Mandating insecurity by requiring government access to all data and communications

We have found that the damage that could be caused by law enforcement exceptional access requirements would be even greater today than it would have been 20 years ago. In the wake of the growing economic and social cost of the fundamental insecurity of today’s Internet environment, any proposals that alter the security dynamics online should be approached with caution. Exceptional access would force Internet system developers to reverse forward secrecy design practices that seek to minimize the impact on user privacy when systems are breached. The complexity of today’s Internet environment, with millions of apps and globally connected services, means that new law enforcement requirements are likely to introduce unanticipated, hard to detect security flaws.

Source: DSpace@MIT: Keys Under Doormats: Mandating insecurity by requiring government access to all data and communications

Encryption “would not have helped” at OPM, says DHS official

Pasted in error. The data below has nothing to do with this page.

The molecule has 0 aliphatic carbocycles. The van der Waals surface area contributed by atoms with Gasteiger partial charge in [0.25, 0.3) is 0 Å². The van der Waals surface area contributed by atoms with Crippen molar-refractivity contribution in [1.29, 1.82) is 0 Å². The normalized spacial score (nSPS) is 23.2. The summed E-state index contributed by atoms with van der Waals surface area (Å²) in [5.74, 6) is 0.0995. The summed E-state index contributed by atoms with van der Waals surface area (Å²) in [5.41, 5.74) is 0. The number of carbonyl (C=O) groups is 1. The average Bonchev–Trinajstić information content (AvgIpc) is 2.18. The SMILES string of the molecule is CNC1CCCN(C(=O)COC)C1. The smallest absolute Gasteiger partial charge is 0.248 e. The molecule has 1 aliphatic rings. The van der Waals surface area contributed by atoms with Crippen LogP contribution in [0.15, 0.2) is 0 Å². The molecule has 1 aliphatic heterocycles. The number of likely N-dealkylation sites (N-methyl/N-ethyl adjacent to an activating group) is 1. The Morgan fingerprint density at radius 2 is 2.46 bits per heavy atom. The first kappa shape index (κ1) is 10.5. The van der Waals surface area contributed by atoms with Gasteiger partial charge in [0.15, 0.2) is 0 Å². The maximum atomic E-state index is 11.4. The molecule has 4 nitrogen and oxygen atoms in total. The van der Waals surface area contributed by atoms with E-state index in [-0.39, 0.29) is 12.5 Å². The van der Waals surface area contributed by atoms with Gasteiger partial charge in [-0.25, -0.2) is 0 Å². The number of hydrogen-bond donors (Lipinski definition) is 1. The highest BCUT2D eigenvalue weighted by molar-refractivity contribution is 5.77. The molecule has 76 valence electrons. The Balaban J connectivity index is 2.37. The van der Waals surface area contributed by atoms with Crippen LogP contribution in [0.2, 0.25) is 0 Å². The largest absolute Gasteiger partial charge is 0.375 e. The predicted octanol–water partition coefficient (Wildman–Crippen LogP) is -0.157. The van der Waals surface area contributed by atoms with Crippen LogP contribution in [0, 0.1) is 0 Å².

But when pressed on why systems had not been protected with encryption prior to the recent discovery of an intrusion that gave attackers access to sensitive data on millions of government employees and government contractors, she said, “It is not feasible to implement on networks that are too old.” She added that the agency is now working to encrypt data within its networks.

Source: Encryption “would not have helped” at OPM, says DHS official | Ars Technica

A consultant who did some work with a company contracted by OPM to manage personnel records for a number of agencies told Ars that he found the Unix systems administrator for the project “was in Argentina and his co-worker was physically located in the [People’s Republic of China]. Both had direct access to every row of data in every database: they were root.

FBI anti-terror official calls on tech firms to ‘prevent encryption above all else’

“When a company, a communications company or a ISP or social media company elects to build in its software encryption, end-to-end encryption, and leaves no ability for even the company to access that, we don’t have the means by which to see the content”, he added.

“When we intercept it, we intercept encrypted communications. So that’s the challenge: working with those companies to build technological solutions to prevent encryption above all else.

Source: FBI anti-terror official calls on tech firms to ‘prevent encryption above all else’ | Technology | The Guardian